Monday, November 15, 2010

A Field Guide to Fires

A Field Guide to Fires….

Tanya Ruckstuhl-Valenti

Rule Number 1: Remember, fires are H-O-T. That lovely warmth becomes a searing pain if you forget all you know about too much of a good thing.

Rule Number 2: Supernovas beware: the faster it burns, the faster it burns…out.

Rule Number 3: Fires consume both oxygen and fuel. We are either one or the other, never both. Opposites attract because they are necessary.

Rule Number 4: Only pyros and film producers want wild fires. A fire needs attention to burn safely.

Tuesday, May 5, 2009

The Circumcision Decision

Like many sensitive/wimpy, hippie-leaning parents in the Seattle area, my husband and I chose not to castrate—er—clip our son’s foreskins. We took the position of the American Pediatric Association that circumcision is essentially a “cosmetic procedure” as proof that we did not need to have it done to our boys. It seemed somehow barbaric to welcome a child into the world and then immediately clip the skin away from the tip of their penis.

In our area of the world, fully fifty percent of young parents are making just this choice, and so the dread “locker room question” (how will your son feel getting undressed in a locker room as a teenager?) was easy to resolve. They will be in good company.

However, being old farts that grew up in a uniform world of foreskinlessness, we had no personal frame of reference for this particular choice, and so it was with horror that we had the following conversation with a male friend recently:

R (who shall remain nameless as I am writing about him without his permission): I was a homebirth and never circumcised. I paid to have it done as an inpatient procedure in my twenties.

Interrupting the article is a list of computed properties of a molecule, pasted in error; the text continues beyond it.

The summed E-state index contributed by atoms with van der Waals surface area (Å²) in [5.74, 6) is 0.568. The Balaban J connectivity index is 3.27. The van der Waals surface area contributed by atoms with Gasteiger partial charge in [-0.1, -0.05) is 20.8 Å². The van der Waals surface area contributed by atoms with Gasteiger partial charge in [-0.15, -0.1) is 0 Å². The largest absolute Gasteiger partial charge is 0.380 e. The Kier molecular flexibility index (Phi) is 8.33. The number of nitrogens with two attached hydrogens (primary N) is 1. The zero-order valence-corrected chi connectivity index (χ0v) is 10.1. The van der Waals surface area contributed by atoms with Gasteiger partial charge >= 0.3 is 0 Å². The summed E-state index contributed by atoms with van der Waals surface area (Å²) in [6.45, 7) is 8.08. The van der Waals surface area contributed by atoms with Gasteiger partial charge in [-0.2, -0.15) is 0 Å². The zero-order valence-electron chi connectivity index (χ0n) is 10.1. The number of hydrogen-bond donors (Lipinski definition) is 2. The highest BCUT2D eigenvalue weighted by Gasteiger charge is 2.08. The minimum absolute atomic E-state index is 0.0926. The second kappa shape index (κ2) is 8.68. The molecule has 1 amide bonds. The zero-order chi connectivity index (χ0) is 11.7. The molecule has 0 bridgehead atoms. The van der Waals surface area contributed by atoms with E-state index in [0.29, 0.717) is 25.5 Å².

Me: Good heavens. Why?
R: Ever tried to have sex with twenty year old girls?
Me: Ugh. No actually.
R: it’s excruciating if you have a foreskin. Young women are too tight.
Me: Umm. Anybody want some coffee? Ice cream?
My husband: Oh no! Now you tell us! I wish someone had told us before this! Our kids are never going to get laid! Ever.
Me: Let’s look on the bright side. At least they won’t ruin their lives by impregnating their high school sweethearts.
My Husband: We’ve ruined our children’s lives forever! Aggghhhh!
Me: I’m just going to go make that coffee now…

Tuesday, January 6, 2009


Mothering twins is like riding drunk on a unicycle along the edge of a cliff: never before has balance been so important. Before Benjamin and Jonah erupted into my life and turned even the tiniest scrap of civilized living into decadent spa-like luxury, I was a self centered, unbalanced person…which is to say normal.

Weekend mornings would find me lolling about in bed, entertaining that hedonistic child-free question: What do I want to do today? Before the boys, I was broody, bored and careened between long hours at work and a hyperactive schedule of extra curricular activities.

The first re/unbalancing act of motherhood is the disappearance of any distinction between “at work” and “not at work.” Every mom in the world already knows where I’m going with this, but for you not-yet-reproduced out there, here is a little tip: once you have kids you are never, and I mean not for five years or so, not at work. This realization actually drove me back to work when my twins were two and a half as I learned that working-at-work was about half as much work as working at home. For this same reason I am hard pressed to stay home when sick, where I have twice the multitasking and half the rest.